Ashley Burt, Wooly Maple
Tell us about yourself.
I am a 35-year-old creative entrepreneur. I have an extensive background in the creative arts studying various mediums such as fine arts, fashion production, jewelry design, crochet, graphic design, cake decorating, and screen printing. I have also worked in the corporate financial field in London for over 15 years. In 2014, I began crocheting as a form of art therapy after being diagnosed with mental illness and as a Mental Health advocate, I actively encourage open dialogue around the subject through workshops, webinars, and T-shirt campaigns. I am also a champion for the handmade community in London and co-founded the Merry Makers Fair, a series of local, handmade shopping events aimed to encourage and support small handmade businesses. You can find me most days in my home studio in Old South crocheting and listening to podcasts or working at my booth at the Western Fair Farmer's Market in Old East Village.
Tell us about your business.
Wooly Maple is a hand crafted apparel and accessory brand specializing in crochet hats and screen printed goods. The brand's beginnings came from the need to earn income during an extremely difficult time in my life. In 2015 I was diagnosed with Borderline Personality and began treatment in an outpatient therapy program at Victoria Hospital. Unable to find an employer that would accommodate my therapy schedule or support my recovery, it became critical to find a way to support myself. I have enjoyed crocheting as a hobby for over 10 years, but not until rediscovering it as a form of art therapy while in treatment did I fully understand the healing benefits it could provide. What started as a coping mechanism soon turned into my vocation and Wooly Maple was born.
Crocheting hats and other winter accessories supported me financially for 6 months until I finished treatment and began working in the investment field. Wooly Maple became a part time business while I focused on my new career. Although I saw success in the Financial Sector the pressures of the corporate world were proving to be damaging for my mental health and overall well being. In March of 2017 I decided to invest in my happiness and quit my job, taking Wooly Maple full time. Since then, Wooly Maple has seen many milestone achievements such as product expansion into screen printed clothing, a permanent retail location, various awards such as Our London Reader's Choice, numerous press pieces including VICE Canada, the launch of our Learn to Crochet Workshop Series and most recently a recipient of the Starter Company Plus Grant Program through the Small Business Centre.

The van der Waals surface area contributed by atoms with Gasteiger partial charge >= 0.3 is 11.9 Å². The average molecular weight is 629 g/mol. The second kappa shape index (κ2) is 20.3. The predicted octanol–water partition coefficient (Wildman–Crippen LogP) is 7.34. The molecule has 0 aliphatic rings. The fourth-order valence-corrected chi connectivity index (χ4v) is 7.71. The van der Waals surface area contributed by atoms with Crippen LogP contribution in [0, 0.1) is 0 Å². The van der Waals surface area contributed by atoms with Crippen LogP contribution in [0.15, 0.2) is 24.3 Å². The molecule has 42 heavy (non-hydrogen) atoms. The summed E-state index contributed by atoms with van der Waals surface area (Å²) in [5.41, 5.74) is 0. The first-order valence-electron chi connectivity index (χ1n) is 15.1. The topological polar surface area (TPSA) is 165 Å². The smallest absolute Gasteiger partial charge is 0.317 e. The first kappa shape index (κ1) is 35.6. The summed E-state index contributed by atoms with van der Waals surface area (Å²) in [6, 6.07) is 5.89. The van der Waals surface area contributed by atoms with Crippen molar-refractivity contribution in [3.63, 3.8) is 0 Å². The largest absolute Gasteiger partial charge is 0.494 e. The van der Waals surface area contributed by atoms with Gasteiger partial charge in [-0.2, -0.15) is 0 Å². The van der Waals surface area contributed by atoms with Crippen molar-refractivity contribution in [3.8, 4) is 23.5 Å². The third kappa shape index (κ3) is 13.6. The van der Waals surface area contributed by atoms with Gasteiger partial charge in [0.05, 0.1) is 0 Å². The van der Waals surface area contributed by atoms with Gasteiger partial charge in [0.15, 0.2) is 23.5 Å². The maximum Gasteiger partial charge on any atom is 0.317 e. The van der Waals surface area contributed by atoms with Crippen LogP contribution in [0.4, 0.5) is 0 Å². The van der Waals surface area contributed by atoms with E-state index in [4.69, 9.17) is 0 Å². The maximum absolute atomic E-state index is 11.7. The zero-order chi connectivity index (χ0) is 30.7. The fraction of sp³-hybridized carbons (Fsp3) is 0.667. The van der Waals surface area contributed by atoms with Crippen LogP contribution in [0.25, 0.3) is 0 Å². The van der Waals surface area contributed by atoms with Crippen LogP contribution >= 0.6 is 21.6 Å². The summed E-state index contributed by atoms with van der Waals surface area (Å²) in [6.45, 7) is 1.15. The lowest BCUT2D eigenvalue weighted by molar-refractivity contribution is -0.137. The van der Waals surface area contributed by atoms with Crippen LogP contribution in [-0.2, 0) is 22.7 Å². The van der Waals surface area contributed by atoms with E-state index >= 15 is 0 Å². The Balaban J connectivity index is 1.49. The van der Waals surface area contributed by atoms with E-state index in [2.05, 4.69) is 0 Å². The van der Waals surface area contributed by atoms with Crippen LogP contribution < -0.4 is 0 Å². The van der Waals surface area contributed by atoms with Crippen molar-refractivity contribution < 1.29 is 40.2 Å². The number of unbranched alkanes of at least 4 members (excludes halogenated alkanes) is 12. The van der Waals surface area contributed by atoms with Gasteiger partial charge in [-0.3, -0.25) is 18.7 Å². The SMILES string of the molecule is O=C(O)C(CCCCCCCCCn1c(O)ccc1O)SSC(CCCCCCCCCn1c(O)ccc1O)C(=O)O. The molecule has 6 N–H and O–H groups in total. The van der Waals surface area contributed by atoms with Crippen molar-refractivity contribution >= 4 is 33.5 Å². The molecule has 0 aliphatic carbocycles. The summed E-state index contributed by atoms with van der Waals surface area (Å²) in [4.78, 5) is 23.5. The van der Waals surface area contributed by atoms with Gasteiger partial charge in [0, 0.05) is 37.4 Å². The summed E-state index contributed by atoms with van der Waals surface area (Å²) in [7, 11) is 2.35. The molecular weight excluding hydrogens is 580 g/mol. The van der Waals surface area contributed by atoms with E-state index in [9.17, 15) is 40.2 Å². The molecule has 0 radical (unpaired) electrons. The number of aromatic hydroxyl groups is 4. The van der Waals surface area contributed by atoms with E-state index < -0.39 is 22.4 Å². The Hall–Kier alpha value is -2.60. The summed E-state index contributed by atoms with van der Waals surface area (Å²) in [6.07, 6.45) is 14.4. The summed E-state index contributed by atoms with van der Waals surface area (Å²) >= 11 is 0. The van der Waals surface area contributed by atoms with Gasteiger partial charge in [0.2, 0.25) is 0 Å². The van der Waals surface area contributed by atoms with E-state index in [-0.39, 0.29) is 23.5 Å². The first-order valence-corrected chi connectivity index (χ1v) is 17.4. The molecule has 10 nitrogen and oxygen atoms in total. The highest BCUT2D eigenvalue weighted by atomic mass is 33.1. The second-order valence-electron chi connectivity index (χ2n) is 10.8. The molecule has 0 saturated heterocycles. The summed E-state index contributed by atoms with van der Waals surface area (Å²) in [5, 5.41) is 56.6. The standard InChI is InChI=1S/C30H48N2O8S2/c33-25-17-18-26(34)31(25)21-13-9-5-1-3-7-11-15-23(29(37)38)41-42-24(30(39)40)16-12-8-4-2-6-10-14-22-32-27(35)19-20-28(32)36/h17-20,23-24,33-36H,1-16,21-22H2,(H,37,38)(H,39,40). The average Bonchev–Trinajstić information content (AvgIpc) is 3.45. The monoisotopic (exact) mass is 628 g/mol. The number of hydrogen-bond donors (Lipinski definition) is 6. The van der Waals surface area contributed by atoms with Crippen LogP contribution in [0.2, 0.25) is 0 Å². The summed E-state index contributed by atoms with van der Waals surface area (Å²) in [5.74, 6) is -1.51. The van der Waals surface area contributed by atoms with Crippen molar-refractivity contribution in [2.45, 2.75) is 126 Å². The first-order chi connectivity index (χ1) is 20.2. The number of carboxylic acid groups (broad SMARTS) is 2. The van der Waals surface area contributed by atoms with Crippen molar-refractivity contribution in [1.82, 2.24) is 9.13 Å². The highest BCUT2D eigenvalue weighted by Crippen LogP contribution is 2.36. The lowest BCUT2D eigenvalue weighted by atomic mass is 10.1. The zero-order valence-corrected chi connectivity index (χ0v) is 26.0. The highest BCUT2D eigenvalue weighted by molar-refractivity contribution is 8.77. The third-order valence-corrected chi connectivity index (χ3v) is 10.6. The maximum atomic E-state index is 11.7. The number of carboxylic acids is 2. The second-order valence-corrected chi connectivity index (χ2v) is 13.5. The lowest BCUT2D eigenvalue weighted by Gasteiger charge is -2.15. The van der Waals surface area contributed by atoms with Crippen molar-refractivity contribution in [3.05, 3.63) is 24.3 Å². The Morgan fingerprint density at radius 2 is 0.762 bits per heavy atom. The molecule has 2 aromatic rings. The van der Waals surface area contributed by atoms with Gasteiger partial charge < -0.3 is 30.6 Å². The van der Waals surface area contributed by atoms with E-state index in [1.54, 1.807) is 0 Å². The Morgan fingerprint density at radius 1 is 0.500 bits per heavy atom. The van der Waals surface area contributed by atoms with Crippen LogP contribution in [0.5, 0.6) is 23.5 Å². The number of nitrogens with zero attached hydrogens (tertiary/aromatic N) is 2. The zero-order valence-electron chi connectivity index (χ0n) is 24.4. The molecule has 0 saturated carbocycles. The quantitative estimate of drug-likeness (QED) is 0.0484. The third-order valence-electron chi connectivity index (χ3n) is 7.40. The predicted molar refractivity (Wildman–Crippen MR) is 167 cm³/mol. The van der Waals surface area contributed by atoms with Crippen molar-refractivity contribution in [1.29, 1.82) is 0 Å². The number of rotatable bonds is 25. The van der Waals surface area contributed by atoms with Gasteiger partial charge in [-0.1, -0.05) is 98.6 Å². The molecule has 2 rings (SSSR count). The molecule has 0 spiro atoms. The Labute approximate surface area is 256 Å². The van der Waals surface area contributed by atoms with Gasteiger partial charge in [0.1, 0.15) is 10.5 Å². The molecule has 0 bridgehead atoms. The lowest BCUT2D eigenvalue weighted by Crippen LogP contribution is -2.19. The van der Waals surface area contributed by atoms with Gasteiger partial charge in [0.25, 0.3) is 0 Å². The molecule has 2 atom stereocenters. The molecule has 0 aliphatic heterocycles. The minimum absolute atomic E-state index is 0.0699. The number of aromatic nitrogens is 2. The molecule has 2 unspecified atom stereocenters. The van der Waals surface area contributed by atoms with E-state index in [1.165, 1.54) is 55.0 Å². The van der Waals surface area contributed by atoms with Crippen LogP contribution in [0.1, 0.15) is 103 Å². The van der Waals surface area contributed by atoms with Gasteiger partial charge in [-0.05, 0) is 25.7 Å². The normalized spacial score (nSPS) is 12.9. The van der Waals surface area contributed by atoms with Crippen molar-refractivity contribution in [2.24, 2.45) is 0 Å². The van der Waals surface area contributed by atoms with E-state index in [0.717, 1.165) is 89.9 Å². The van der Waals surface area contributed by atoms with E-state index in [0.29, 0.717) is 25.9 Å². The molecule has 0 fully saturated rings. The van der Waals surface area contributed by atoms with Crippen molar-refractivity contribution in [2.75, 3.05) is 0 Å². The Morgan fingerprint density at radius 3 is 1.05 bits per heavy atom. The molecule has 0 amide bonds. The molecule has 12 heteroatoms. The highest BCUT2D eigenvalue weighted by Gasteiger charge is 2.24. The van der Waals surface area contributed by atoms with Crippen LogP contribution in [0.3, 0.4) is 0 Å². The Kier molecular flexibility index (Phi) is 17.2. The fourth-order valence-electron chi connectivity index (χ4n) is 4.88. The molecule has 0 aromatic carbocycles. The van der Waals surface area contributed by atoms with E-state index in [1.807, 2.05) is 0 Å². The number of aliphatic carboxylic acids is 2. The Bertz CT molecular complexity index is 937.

Was there something that drew you to becoming an entrepreneur?
Living with mental illness, self care is extremely important to me. While working my 9 -5 career, I found it very difficult to strike a work-life balance that provided me with the amount of rest and downtime that I needed. In my experience most employers promote that they encourage work-life balance, but the reality is that often isn't the case. High pressure deadlines, intense work loads, and imposed overtime chipped away at my well being, and would often force me to take sick or personal days to recoup. Working for myself allows me the freedom to set my own schedule and work when I'm most productive. Ironically the hours are much longer, and the work load is much, much heavier as an entrepreneur! Now, however, I can work when I am feeling most creative and inspired and take time for self care when needed without risk of looking like a “bad employee”.
What are some of the challenges you faced when starting your business?
Honestly the biggest challenge I faced was my own self doubt. Starting your own business is terrifying (in the best way!) and I was just plain scared to take the plunge. The best advice I received during the time leading up to taking Wooly Maple full time was “Get out of your own way”. Often our biggest limitations in life are our own mindsets and attitudes. Once I “got out of my way” and bet on myself, opportunities presented themselves in all kinds of ways.
What advice would you give to someone starting a small business today?
My best advice is to surround yourself with people who want to see you succeed and align yourself with people who are where you want to be. Being an entrepreneur is tough work and still makes me feel “Ugh, why did I think I could do this?” at least once a week. I don't think that ever goes away. So, it's important that the people on your team make you feel like you can do it (because you can!). Leave no room in your life for negativity or nay sayers. Lastly, reach out to peers in your industry who you view as a success. Don't be intimidated or afraid to ask for help from those who are already doing the work. Most entrepreneur have a wealth of knowledge that they learned through trial and error and are usually eager to share.